I think it’s an interesting little exchange, and I wonder now, as I read it, what Leo thought just in that moment. But I think it was a good idea not to say exactly. Because you know what? He probably didn’t know what he thought either! Though I’d be willing to bet he no longer thinks a summer with Daylily is going to be so dreadful after all.
Summer studies: Have to give Leo some credit . . . at least he’s trying to pursue some of his summer studies this year. A sign of maturity perhaps? Perhaps not, but we’ll give him the credit anyway.
Foxbrush: We don’t get hardly any perspective from Foxbrush in this scene or subsequent scenes in which he features. But it’s pretty clear pretty early on that he’s quite smitten with Lady Daylily. Lady Daylily, he doesn’t even know he’s alive. Or if she does know, really doesn’t care.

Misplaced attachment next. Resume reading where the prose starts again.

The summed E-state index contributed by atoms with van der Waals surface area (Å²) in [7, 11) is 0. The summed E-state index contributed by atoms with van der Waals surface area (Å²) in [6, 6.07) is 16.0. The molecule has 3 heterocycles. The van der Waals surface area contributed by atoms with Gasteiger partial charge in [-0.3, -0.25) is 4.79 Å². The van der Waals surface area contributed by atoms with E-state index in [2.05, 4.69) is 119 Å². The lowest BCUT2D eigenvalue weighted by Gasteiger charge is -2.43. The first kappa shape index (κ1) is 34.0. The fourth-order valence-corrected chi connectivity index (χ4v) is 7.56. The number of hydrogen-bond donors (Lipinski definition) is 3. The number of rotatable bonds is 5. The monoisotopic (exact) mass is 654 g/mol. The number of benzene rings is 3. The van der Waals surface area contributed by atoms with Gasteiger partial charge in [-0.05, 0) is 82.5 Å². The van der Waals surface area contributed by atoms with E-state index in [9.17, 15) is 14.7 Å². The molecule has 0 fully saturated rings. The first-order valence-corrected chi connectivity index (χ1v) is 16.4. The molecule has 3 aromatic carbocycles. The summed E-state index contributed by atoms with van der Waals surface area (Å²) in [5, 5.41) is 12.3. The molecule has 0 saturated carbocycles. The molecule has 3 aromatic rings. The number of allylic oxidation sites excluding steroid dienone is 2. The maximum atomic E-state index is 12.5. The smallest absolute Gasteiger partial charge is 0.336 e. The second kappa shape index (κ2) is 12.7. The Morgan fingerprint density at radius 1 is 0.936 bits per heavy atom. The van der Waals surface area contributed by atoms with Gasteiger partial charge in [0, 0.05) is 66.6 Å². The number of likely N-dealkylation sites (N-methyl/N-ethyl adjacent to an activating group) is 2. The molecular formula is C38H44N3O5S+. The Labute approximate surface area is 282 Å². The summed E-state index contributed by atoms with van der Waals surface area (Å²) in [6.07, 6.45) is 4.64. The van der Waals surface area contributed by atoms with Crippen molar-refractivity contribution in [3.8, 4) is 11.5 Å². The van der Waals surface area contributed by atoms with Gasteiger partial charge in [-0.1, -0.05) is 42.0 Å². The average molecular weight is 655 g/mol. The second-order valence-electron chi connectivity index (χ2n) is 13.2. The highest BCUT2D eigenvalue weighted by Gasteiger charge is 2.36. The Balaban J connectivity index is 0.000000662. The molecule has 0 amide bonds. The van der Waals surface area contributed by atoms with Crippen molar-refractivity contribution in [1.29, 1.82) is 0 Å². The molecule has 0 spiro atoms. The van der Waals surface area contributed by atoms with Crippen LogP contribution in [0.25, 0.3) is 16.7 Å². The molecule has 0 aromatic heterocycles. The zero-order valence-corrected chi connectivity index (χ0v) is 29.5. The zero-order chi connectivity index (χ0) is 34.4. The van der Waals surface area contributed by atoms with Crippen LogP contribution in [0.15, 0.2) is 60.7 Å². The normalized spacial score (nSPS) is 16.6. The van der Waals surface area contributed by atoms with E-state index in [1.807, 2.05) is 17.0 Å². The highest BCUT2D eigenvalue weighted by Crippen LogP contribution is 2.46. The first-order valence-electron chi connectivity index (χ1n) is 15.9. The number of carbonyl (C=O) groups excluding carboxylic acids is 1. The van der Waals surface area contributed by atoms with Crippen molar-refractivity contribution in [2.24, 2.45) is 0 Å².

Foxbrush is obnoxious, squint-eyed, and know-it-all. But still, you’ve got to feel at least a little sorry for him.
Shall we then? I do love Daylily in this scene where she’s suggesting they all go monster-hunting. You have to feel at least a little bad for her! While she’s the same age as Leo and Foxbrush, sixteen for a young lady in that day is very different from sixteen for a boy. She’s old enough to begin receiving attentions from elegant older men, to be viewed as marriageable and mature. But Leo an Foxbrush are definitely still boys.
I kind of enjoy watching Daylily manage the two of them so handily as she does. Her world and social circles have pushed her into maturity, and she’s accepted this much more gracefully than Leo or Foxbrush can. She is also a much stronger, more dominant personality than either of these boys, so she is quite able to arrange things to her satisfaction. Daylily might not be the nicest or friendliest person in the world, but she’s fun to watch in action.
And her line: “I am not some dainty flower. I can suffer a little dirt” is, I think, another revelatory moment for this character.